Vettel takes pole for second time in China

Sebastian Vettel took pole position for tomorrow’s race for the Chinese Grand Prix, by pulling out a stunning lap out of the bag at the end of Q3. He will be joined on the front row by Mark Webber, meaning it will be the second front-row lockout by Red Bull so far this year in 4 races.

Here is the breakdown of what happened:

Q1

As expected, the new teams were the first to be knocked out in qualifying. Both Karun Chandhok and Heikki Kovalainen has spins while out on flying laps. However, Timo Glock was the fastest of the new teams, followed by Jarno Trulli.

Vitaly Petrov took until the final few minutes to set his lap time, as his mechanics were fixing his car after his crash in Saturday morning practice. By his first lap time, he was 1.4 seconds behind the fastest lap set by Lewis Hamilton.

Vitantonio Liuzzi was the unlucky driver who was knocked out alongside the new teams, and he will start 18th on the grid. Because Karun Chandhok qualified last, his 5-place grid penalty for having his gearbox opened will not be applied.

Drivers knocked out of Q1:

18) Vitantonio Liuzzi

19) Timo Glock

20) Jarno Trulli

21) Heikko Kovalainen

22) Lucas di Grassi

23) Bruno Senna

24) Karun Chandhok

Q2

Vitaly Petrov was the first to go out on track in this session. Despite this, he was unable to match his team-mate, and he ended up in 14th place.

Michael Schumacher was complaining of a lack of rear grid throughout the session. He struggled and therefore only got 10th place in Q2, by 3 hundreths of a second. The Williams of Nico Hulkenberg suffered the same problem, as he was forced to short-shift in order to keep rear traction. He therefore only qualified 16th.

The Saubers struggled again, with Kamui Kobayashi and Pedro de la Rosa getting 15th and 17th respectively.

Alguersuari and Buemi for Toro Rosso both got 12th and 13th respectively.

Drivers knocked out in Q2:

11) Rubens Barrichello

12) Jaime Alguersuari

13) Sebastien Buemi

14) Vitaly Petrov

15) Kamui Kobayashi

16) Nico Hulkenberg

17) Pedro de la Rosa

Q3

Fernando Alonso was the first to go out on track, and immidiately set a lap of 1.35.065. Mark Webber and Nico Rosberg instantly got within 7 hundreths of a second, before Sebastian Vettel beat Alonso’s lap time by 1 tenth.

Michael Schumacher messed up his first lap, and never had the pace to keep up with the frontrunners, qualifying 9th. Robert Kubica never really shined either, and got 8th.

Adrian Sutil, as he usually does in Q3, took on the harder tyres, so he got 10th place, although he will have a different strategy for the race tomorrow.

Lewis Hamilton was carrying slightly more fuel than required, so his first run only got him 5th. His second run, on fresh soft tyres, got him 2nd place, 6 hundreths behind Vettel’s time. Jenson Button got within 9 thousands of the Red Bull, and replaced Hamilton in P2. Fernando Alonso instantly took that second place off Hamilton with his final lap.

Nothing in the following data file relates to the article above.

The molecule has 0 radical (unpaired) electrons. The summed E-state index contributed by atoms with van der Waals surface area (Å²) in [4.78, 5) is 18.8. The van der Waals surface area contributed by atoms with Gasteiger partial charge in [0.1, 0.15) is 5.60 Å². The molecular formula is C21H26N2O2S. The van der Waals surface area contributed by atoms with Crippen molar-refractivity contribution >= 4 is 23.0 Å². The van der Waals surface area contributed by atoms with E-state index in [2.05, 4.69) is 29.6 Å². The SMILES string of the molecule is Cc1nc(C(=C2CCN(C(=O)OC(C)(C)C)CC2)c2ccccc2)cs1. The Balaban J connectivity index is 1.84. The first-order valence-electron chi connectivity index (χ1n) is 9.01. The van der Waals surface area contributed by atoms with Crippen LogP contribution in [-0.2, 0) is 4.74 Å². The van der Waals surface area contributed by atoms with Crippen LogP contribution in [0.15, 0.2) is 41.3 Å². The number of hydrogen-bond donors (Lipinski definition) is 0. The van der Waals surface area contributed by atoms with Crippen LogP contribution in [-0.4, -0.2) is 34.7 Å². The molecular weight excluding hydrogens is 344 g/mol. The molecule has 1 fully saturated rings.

Mark Webber then took P1 with a 1.34.806, before a last-gasp run by Sebastian Vettel got him a 1.34.558, to give him pole position. That was the final lap of Q3, so it was another Red Bull front-row lockout this season.

Full times from qualifying:

Driver Team Q1 Q2 Q3
1 Sebastian Vettel Red Bull-Renault 1.36.317 1.35.280 1.34.558
2 Mark Webber Red Bull-Renault 1.35.978 1.35.100 1.34.806
3 Fernando Alonso Ferrari 1.35.987 1.35.235 1.34.913
4 Nico Rosberg Mercedes GP 1.35.952 1.35.134 1.34.923
5 Jenson Button McLaren-Mercedes 1.36.122 1.35.443 1.34.979
6 Lewis Hamilton McLaren-Mercedes 1.35.641 1.34.928 1.35.034
7 Felipe Massa Ferrari 1.36.076 1.35.290 1.35.180
8 Robert Kubica Renault 1.36.348 1.35.550 1.35.364
9 Michael Schumacher Mercedes GP 1.36.348 1.35.715 1.35.646
10 Adrian Sutil Force India-Mercedes 1.36.671 1.35.665 1.35.963
11 Rubens Barrichello Williams-Cosworth 1.36.664 1.35.748
12 Jaime Alguersuari Toro Rosso-Ferrari 1.36.618 1.36.047
13 Sebastien Buemi Toro Rosso-Ferrari 1.36.793 1.36.149
14 Vitaly Petrov Renault 1.37.031 1.36.311
15 Kamui Kobayashi Sauber-Ferrari 1.37.044 1.36.422
16 Nico Hulkenberg Williams-Cosworth 1.37.049 1.36.647
17 Pedro de la Rosa Sauber-Ferrari 1.37.050 1.37.020
18 Vitantonio Liuzzi Force India-Mercedes 1.37.161
19 Timo Glock Virgin-Cosworth 1.39.278
20 Jarno Trulli Lotus-Cosworth 1.39.399
21 Heikki Kovalainen Lotus-Cosworth 1.39.520
22 Lucas di Grassi Virgin-Cosworth 1.39.783
23 Bruno Senna HRT-Cosworth 1.40.469
24 Karun Chandhok HRT-Cosworth 1.40.578

Chinese GP Friday press conference

Peter Sauber, Colin Kolles, Eric Boullier and Adam Parr at the Friday Chinese GP press conference

Peter Sauber, Colin Kolles, Eric Boullier and Adam Parr at the Friday Chinese GP press conference

Today we had team principals Colin Kolles, Adam Parr, Eric Boullier, and Peter Sauber. Here is the full transcript:

Q: Colin, tell us about your driver pairing, completely inexperienced when it comes to this race here in Shanghai?
Colin Kolles:
Well, we are a new team, new cars and rookie drivers, so it’s not easy, for sure, but I think they’ve done quite a good job in the first three races, not making too many mistakes. Today also went quite well, at a different level to the top teams, of course, but I think that we are improving steadily, so we are making step after step.

Q: How easy or difficult has it been to build up a team, especially one that was really starting on the back foot?
CK: